engaging the loop members of the mating portion to define interfacial interengagement between said pressure sensitive engaging means.

4. An improved two part reuseable shipping container for shipping articles such as books and the like, comprising in combination:

a base having a bottom and associated side walls and a cover having a top and associated side walls, said 10 base and said cover being adapted to be assembled in a closed telescoped relation;

References Cited by the Examiner UNITED STATES PATENTS a pair of closure straps affixed to a portion of the ex- 1 5 325 206 7 terior bottom wall of said container base and 1922354 8/33 Burke adapted to be folded over said cover to secure the 15 1 2, 9/36 Z Same and 2,144,071 1/39 Loth 206-62 means for supportlng an article placed in said con- 2,346,823 4/44 Curtis tainer in a substantialy centered spaced relation to 2,589,604 3/52 Cunningham 206 62 said side walls so as to avoid contact therewith, 7 5 77 5 Elmer 3 said means including a pair of resilient support slings 20 2 753 772 3/5 Williams 206 .46 afiixed to a portion of the interior bottom wall of said container base and folding over the article placed FOREIGN PATENTS in the container, and pressure sensitive engaging 1 031 34 53 France. means afiixed to the terminal portions of each of 349 645 6/31 Great B i i said slings, one of said pressure sensitive engaging means on one terminal portion of each of said sup- THERON E. CONDON, Primary Examiner.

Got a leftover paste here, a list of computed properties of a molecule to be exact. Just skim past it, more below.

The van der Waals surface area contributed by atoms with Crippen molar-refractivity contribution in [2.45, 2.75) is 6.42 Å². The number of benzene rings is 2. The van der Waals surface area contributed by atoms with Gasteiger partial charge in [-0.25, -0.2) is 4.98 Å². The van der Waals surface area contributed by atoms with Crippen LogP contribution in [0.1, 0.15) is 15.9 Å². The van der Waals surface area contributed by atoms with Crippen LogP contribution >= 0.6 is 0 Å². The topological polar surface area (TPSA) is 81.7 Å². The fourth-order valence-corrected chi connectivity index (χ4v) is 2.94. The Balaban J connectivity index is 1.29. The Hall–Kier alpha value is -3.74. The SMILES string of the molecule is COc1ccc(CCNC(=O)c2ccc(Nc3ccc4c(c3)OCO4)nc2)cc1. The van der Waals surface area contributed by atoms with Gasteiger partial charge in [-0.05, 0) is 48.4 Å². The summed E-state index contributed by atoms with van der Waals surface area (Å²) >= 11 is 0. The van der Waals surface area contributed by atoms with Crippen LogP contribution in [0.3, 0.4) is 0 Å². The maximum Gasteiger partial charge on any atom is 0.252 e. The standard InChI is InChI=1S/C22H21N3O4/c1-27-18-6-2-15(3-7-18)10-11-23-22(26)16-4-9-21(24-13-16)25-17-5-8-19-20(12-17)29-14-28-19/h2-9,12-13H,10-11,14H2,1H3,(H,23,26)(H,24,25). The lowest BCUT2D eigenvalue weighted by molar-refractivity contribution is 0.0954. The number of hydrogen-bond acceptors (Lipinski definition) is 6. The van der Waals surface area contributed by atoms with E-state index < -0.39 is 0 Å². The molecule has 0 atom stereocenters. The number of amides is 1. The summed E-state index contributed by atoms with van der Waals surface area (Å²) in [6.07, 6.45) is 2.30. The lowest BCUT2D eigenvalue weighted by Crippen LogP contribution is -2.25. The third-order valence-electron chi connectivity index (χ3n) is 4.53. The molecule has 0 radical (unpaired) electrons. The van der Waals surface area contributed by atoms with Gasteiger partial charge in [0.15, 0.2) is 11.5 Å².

Patent Citations
Cited PatentFiling datePublication dateApplicantTitle
US944146 *Jun 8, 1908Dec 21, 1909Frank V NeuvilleKnockdown crate.
US1455063 *Mar 13, 1922May 15, 1923Thomas Batts JohnPacking and shipping case for garments
US1922354 *Nov 30, 1931Aug 15, 1933Package Box CompanyBox construction
US2055305 *Jul 6, 1934Sep 22, 1936Jr Henry PleasantsShipping device
US2144071 *Apr 19, 1937Jan 17, 1939Hinde & Dauch Paper CoMailing package
US2346828 *Dec 31, 1941Apr 18, 1944Underwood Elliott Fisher CoPackage for carbon paper
US2589604 *Mar 11, 1949Mar 18, 1952North American Aviation IncPackage and method of packaging
US2735377 *Nov 9, 1950Feb 21, 1956 Cargo tie-down
US2758772 *Jun 2, 1952Aug 14, 1956Keyes Fibre CoPack for books and the like
FR1031847A * Title not available
GB349645A * Title not available
Referenced by
Citing PatentFiling datePublication dateApplicantTitle
US5127525 *Nov 14, 1990Jul 7, 1992Stone Container CorporationNon-uniformly shaped article stabilizing container apparatus
US5566827 *Oct 12, 1994Oct 22, 1996PussikeskusoyBook packaging container
US6676011 *Oct 3, 2001Jan 13, 2004Tom LuuPackaging box
US6948618 *May 3, 2003Sep 27, 2005Tom Tho-Truong LuuProtective packaging system
US8720483 *Nov 27, 2007May 13, 2014Thorwesten Vent GmbhDevice for equalizing pressure surges in closed systems, such as silos or the like
US20100044374 *Nov 27, 2007Feb 25, 2010Thorwesten Vent GmbhDevice for equalizing pressure surges in closed systems, such as silos or the like
CN102092536A *Dec 2, 2010Jun 15, 2011李亨祥Anti-static protector for photographic films
CN102092536BDec 2, 2010Nov 21, 2012李亨祥Anti-static protector for photographic films
Classifications
U.S. Classification206/424, 206/594
International ClassificationB65D25/10
Cooperative ClassificationB65D25/102, B65D2313/02
European ClassificationB65D25/10B